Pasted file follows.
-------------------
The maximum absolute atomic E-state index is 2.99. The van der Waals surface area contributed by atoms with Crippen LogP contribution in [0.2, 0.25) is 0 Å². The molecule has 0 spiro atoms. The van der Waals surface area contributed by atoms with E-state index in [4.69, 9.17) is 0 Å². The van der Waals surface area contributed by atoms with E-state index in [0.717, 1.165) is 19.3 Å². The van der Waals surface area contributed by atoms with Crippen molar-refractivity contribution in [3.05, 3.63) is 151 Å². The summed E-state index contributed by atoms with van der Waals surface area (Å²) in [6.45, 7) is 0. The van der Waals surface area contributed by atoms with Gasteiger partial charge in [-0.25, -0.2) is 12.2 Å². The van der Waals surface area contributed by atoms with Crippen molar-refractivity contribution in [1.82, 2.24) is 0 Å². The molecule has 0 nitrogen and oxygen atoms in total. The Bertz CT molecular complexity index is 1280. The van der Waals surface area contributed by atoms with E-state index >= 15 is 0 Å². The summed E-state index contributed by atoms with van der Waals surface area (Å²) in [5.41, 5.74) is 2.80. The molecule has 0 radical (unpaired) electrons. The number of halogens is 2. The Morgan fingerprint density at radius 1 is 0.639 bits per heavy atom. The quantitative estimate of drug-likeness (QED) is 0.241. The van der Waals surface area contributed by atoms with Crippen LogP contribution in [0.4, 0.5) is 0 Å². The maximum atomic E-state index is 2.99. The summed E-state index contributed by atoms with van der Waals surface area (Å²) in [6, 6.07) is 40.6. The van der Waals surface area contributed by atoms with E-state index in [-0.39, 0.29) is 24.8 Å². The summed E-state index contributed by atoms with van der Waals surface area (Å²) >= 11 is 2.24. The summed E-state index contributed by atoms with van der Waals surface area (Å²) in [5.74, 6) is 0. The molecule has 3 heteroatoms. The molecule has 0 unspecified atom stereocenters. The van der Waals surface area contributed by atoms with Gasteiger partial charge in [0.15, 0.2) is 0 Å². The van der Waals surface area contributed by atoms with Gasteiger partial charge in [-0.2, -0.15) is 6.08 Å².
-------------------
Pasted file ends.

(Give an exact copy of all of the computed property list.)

The maximum absolute atomic E-state index is 2.99. The van der Waals surface area contributed by atoms with Crippen LogP contribution in [0.2, 0.25) is 0 Å². The molecule has 0 spiro atoms. The van der Waals surface area contributed by atoms with E-state index in [4.69, 9.17) is 0 Å². The van der Waals surface area contributed by atoms with E-state index in [0.717, 1.165) is 19.3 Å². The van der Waals surface area contributed by atoms with Crippen molar-refractivity contribution in [3.05, 3.63) is 151 Å². The summed E-state index contributed by atoms with van der Waals surface area (Å²) in [6.45, 7) is 0. The van der Waals surface area contributed by atoms with Gasteiger partial charge in [-0.25, -0.2) is 12.2 Å². The van der Waals surface area contributed by atoms with Crippen molar-refractivity contribution in [1.82, 2.24) is 0 Å². The molecule has 0 nitrogen and oxygen atoms in total. The Bertz CT molecular complexity index is 1280. The van der Waals surface area contributed by atoms with E-state index >= 15 is 0 Å². The summed E-state index contributed by atoms with van der Waals surface area (Å²) in [5.41, 5.74) is 2.80. The molecule has 0 radical (unpaired) electrons. The number of halogens is 2. The Morgan fingerprint density at radius 1 is 0.639 bits per heavy atom. The quantitative estimate of drug-likeness (QED) is 0.241. The van der Waals surface area contributed by atoms with Crippen LogP contribution in [0.4, 0.5) is 0 Å². The maximum atomic E-state index is 2.99. The summed E-state index contributed by atoms with van der Waals surface area (Å²) in [6, 6.07) is 40.6. The van der Waals surface area contributed by atoms with E-state index in [-0.39, 0.29) is 24.8 Å². The summed E-state index contributed by atoms with van der Waals surface area (Å²) >= 11 is 2.24. The summed E-state index contributed by atoms with van der Waals surface area (Å²) in [5.74, 6) is 0. The molecule has 3 heteroatoms. The molecule has 0 unspecified atom stereocenters. The van der Waals surface area contributed by atoms with Gasteiger partial charge in [0.15, 0.2) is 0 Å². The van der Waals surface area contributed by atoms with Gasteiger partial charge in [-0.2, -0.15) is 6.08 Å².